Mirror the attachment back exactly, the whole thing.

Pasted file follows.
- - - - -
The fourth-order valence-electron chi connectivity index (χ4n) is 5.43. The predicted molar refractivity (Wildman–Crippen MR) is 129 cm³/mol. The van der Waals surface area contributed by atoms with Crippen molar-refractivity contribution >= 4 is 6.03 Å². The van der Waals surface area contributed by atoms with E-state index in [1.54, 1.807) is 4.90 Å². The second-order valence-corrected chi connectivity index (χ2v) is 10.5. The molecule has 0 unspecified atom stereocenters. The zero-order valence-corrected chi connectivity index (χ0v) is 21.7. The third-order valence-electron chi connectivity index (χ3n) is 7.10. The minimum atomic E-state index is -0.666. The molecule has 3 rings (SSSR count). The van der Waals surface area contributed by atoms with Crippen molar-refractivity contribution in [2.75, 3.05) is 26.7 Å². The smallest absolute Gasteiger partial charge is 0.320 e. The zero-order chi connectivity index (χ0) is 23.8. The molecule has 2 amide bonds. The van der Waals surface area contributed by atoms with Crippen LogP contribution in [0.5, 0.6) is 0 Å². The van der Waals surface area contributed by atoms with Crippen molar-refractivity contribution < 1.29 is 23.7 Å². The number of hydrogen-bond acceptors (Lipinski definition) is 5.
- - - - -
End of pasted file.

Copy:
The fourth-order valence-electron chi connectivity index (χ4n) is 5.43. The predicted molar refractivity (Wildman–Crippen MR) is 129 cm³/mol. The van der Waals surface area contributed by atoms with Crippen molar-refractivity contribution >= 4 is 6.03 Å². The van der Waals surface area contributed by atoms with E-state index in [1.54, 1.807) is 4.90 Å². The second-order valence-corrected chi connectivity index (χ2v) is 10.5. The molecule has 0 unspecified atom stereocenters. The zero-order valence-corrected chi connectivity index (χ0v) is 21.7. The third-order valence-electron chi connectivity index (χ3n) is 7.10. The minimum atomic E-state index is -0.666. The molecule has 3 rings (SSSR count). The van der Waals surface area contributed by atoms with Crippen molar-refractivity contribution in [2.75, 3.05) is 26.7 Å². The smallest absolute Gasteiger partial charge is 0.320 e. The zero-order chi connectivity index (χ0) is 23.8. The molecule has 2 amide bonds. The van der Waals surface area contributed by atoms with Crippen LogP contribution in [0.5, 0.6) is 0 Å². The van der Waals surface area contributed by atoms with Crippen molar-refractivity contribution < 1.29 is 23.7 Å². The number of hydrogen-bond acceptors (Lipinski definition) is 5.